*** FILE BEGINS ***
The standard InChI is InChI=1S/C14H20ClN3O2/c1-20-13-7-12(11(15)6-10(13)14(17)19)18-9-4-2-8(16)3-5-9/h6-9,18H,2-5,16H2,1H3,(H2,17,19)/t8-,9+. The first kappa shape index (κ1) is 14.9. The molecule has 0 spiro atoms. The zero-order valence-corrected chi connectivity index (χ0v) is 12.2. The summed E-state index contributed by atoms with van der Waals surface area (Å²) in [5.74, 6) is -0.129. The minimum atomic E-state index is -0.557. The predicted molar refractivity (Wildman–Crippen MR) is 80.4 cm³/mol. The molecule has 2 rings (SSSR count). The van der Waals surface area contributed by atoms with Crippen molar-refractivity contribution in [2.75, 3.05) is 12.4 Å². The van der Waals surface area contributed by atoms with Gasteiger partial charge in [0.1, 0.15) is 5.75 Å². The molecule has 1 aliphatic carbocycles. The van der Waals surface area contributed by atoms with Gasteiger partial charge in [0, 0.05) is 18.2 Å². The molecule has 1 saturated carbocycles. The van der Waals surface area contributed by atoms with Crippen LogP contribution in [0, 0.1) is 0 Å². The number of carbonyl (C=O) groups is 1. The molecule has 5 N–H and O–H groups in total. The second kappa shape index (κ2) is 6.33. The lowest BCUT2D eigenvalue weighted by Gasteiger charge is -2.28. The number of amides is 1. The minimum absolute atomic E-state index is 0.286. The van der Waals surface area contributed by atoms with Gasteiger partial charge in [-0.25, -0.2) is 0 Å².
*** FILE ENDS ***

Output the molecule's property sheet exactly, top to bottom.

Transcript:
The standard InChI is InChI=1S/C14H20ClN3O2/c1-20-13-7-12(11(15)6-10(13)14(17)19)18-9-4-2-8(16)3-5-9/h6-9,18H,2-5,16H2,1H3,(H2,17,19)/t8-,9+. The first kappa shape index (κ1) is 14.9. The molecule has 0 spiro atoms. The zero-order valence-corrected chi connectivity index (χ0v) is 12.2. The summed E-state index contributed by atoms with van der Waals surface area (Å²) in [5.74, 6) is -0.129. The minimum atomic E-state index is -0.557. The predicted molar refractivity (Wildman–Crippen MR) is 80.4 cm³/mol. The molecule has 2 rings (SSSR count). The van der Waals surface area contributed by atoms with Crippen molar-refractivity contribution in [2.75, 3.05) is 12.4 Å². The van der Waals surface area contributed by atoms with Gasteiger partial charge in [0.1, 0.15) is 5.75 Å². The molecule has 1 aliphatic carbocycles. The van der Waals surface area contributed by atoms with Gasteiger partial charge in [0, 0.05) is 18.2 Å². The molecule has 1 saturated carbocycles. The van der Waals surface area contributed by atoms with Crippen LogP contribution in [0, 0.1) is 0 Å². The number of carbonyl (C=O) groups is 1. The molecule has 5 N–H and O–H groups in total. The second kappa shape index (κ2) is 6.33. The lowest BCUT2D eigenvalue weighted by Gasteiger charge is -2.28. The number of amides is 1. The minimum absolute atomic E-state index is 0.286. The van der Waals surface area contributed by atoms with Gasteiger partial charge in [-0.25, -0.2) is 0 Å².